Oscar Wilde once wrote, “Life imitates art far more than art imitates life,” but sometimes both can be true of the same situation. Inspired by real-life Prohibition-era rum-runner Bill McCoy, filmmaker Bailey Pryor launched The Real McCoy rum in 2013—the same year he won five Emmy Awards for the documentary he wrote and directed about Bill McCoy. During the making of the movie, Pryor decided to create a rum like the one McCoy smuggled from the Caribbean to New York in the 1920s. While many other bootleggers diluted their alcohol with turpentine or prune juice, McCoy’s rum, gin and whiskey were pure and uncut, earning them the moniker “The Real McCoy.” Likewise, Pryor teamed up with Richard Seale, a fourth-generation master distiller at the family-owned Foursquare Distillery in Barbados, to develop a small-batch artisanal rum. “He agreed to make the same style of rum that was produced in Barbados during Prohibition,” Pryor says.
Distilled in both column and pot stills and aged in Bourbon barrels, The Real McCoy features no added sugars, flavors or perfumes. The rum is available in three expressions: the 3-year-old ($19.99 a 750-ml. bottle), which is charcoal-filtered and ideal for mixed drinks; the flagship 5-year-old ($28.99), a dry-style rum for sipping neat or mixing in premium cocktails; and the 12-year-old ($49.99), best served neat or on the rocks. Distributed in 15 states and Washington, D.C., by Southern Glazer’s Wine & Spirits, The Real McCoy rum sold 7,500 cases in 2015, and Pryor aims to reach 10,000 cases this year. “We’re focusing on market permeation and repurchase,” he says, noting that on-premise activation with bartenders is also important. The brand—which has more than 63,000 Facebook followers, as well as Twitter and Instagram pages—recently wrapped up “The Search for The Real McCoy Photo Sweepstakes” for consumers and its cocktail competition, “The Search for The Real McCoy,” in partnership with the United States Bartenders’ Guild. Pryor is also planning a rollout of new packaging in 2017.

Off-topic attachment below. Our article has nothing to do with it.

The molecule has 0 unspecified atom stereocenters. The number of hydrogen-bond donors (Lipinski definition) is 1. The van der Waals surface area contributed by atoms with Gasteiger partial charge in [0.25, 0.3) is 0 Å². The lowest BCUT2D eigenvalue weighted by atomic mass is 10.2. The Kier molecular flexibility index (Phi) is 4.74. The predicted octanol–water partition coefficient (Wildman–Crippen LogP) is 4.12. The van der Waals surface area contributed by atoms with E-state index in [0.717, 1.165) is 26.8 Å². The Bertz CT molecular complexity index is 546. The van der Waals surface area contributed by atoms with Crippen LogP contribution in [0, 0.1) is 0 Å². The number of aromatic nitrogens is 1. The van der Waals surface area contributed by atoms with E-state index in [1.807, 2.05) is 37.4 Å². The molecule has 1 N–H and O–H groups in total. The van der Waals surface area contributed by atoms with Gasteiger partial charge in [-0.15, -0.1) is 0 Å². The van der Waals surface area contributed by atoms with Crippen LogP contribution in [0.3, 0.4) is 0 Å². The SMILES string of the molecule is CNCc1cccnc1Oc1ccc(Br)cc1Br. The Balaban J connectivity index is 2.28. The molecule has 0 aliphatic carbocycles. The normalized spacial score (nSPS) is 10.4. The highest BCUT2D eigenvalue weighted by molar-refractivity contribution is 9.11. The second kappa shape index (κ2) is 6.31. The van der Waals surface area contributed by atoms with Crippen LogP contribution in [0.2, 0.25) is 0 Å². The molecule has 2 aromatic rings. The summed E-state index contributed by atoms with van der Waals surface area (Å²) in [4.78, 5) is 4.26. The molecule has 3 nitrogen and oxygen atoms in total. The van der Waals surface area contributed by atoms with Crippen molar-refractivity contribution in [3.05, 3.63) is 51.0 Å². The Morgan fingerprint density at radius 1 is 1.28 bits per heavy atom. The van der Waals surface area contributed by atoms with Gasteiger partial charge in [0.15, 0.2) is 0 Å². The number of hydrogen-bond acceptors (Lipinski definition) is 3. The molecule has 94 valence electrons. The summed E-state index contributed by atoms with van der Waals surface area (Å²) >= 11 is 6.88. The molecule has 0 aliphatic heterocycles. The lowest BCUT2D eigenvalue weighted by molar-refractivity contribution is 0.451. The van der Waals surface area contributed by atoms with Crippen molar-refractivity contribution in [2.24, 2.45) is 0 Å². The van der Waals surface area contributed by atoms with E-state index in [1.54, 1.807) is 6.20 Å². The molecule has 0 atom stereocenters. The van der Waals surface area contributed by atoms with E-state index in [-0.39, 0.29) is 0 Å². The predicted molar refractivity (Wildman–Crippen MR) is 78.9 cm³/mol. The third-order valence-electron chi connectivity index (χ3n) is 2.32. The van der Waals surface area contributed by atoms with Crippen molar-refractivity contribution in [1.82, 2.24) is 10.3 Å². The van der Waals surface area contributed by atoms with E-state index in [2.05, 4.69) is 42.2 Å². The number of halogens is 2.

In another instance of art imitating life, “Jurassic World” star Chris Pratt is in talks to play Bill McCoy—who was dubbed the “Gentleman Crook” for his reputation as a teetotaler and honest lawbreaker—in a Hollywood version of the film from Universal Studios. “Unlike Baby Face Nelson, Machine Gun Kelly and Al Capone, Bill McCoy wasn’t a gangster,” Pryor explains. “He always stayed outside the 3-mile limit, in international waters, so he never actually broke the law. McCoy was just a yachtsman who owned boats and was looking for a way to make money in a terrible economy.”